Daniel Jimenez

Founder and Head of Litigation and Arbitration Department, SLJ Abogados

The declaration of alarm in Spain agreed by the Spanish Government on 14 March 2020 and the limitations on the mobility of persons make it necessary to consider what solutions or mitigating measures are established by Spanish law for the effects that these measures will have on current contracts. In this note we analyse: 1) force majeure as a cause for exemption from contractual liability; 2) the modification or judicial termination of contracts due to a radical change of circumstances (rebus sic stantibus clause).

I.- Force majeure.

The Spanish Supreme Court has analysed on different occasions what requirements must be met for the application of article 1.105 of the Civil Code; which refers to cases of force majeure and fortuitous cases when it establishes that: “Apart from the cases expressly mentioned in the law, and those in which the obligation is so declared, no one shall be liable for those events which could not have been foreseen, or which, if foreseen, would be unavoidable”.

(i). – The requirements that can lead to contractual irresponsibility due to force majeure are the following:

a) that the events involved are unforeseeable, because they exceed the normal course of life (Ruling of 2 January 1945), or that they are inevitable (Ruling of 23 March 1926), insurmountable (Ruling of 17 June 1964) or irresistible (Ruling of 10 November 1924);

b) that are not due to the will of the alleged debtor (Rulings of 10 December, 20 June 1950 and 9 May 1960);

c) that make it impossible to fulfil an obligation previously contracted or prevent the birth of one that may arise;

(d) that there is an efficient causal link between that result and the event which produced it.

(ii). – The legal consequence of the concurrence of these assumptions is not the total exoneration of the debtor from the fulfilment of his obligation, but an exclusion of any compensation for damages. Therefore, the obligor does not cease to be obliged to perform its obligation if this is still possible. However, the creditor cannot claim possible damages from the debtor.

However, the impossibility of performing the obligation due to force majeure may lead to a suspension of the enforceability of the obligation, which does not definitively release performance of the obligation once the circumstances which gave rise to the force majeure have disappeared.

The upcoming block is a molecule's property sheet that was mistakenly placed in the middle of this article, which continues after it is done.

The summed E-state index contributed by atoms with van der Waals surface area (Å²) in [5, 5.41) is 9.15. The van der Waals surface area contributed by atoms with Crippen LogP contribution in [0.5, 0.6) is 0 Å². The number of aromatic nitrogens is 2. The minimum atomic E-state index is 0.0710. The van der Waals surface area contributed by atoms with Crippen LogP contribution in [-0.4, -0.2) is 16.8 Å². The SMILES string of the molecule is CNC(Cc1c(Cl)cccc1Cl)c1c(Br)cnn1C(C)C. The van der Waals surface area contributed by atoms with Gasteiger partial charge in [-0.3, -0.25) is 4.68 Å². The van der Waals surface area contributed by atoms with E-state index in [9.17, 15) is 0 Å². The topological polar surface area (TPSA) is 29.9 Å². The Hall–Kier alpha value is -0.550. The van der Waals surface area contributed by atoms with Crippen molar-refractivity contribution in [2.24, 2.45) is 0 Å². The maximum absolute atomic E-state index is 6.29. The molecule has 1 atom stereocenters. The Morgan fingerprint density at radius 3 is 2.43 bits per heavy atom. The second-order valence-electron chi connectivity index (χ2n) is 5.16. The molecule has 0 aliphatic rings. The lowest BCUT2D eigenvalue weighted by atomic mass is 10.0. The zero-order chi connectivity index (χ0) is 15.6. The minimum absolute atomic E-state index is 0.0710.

(iii). – Force majeure does not apply to debts for the payment of money. In cases where the obligation consists of a monetary debt, case law considers that the impossibility of performance cannot be invoked, admitting at most temporary non-performance or mere delay (Supreme Court Rulings of 19 May 2015 and13 July 2017).



(iv). – Contractual liability exclusion due to force majeure doesn’t apply if: a) parties to the contract did agree so; b) it is stated by law.

II. – Clause rebus sic stantibus. Modification or judicial termination of contracts due to a radical change of circumstances.

The rebus sic stantibus clause (things thus standing) is a legal doctrine created by case law which allows for the modification or termination of an agreement due to a sudden change in the circumstances taken into account at the time of its conclusion, provided that: a) these new circumstances are unforeseeable, and b) they have resulted in a breach of the balance between the contracting parties which makes performance excessively burdensome for one of them.

If such circumstances occur and lead to repeated losses or the complete disappearance of any profit margin, it is possible to apply for the judicial termination of the contract or its modification.

The contractual modification shall be limited to the period in which the circumstances leading to the exceptional change of the contract occur (Ruling of 15 October 2014).

Temporary amendment of the contract is the preferred solution by case law, but it is also possible to apply for termination if it is impossible to restore the balance of the contract’s obligations.

Case law admits the “rebus sic stantibus” doctrine when it’s applied to contracts of successive and single performance of certain act, but with deferred compliance.





If you have any questions about the issues addressed in this legal memorandum please do not hesitate to reach out to: Daniel Jimenez ([email protected]).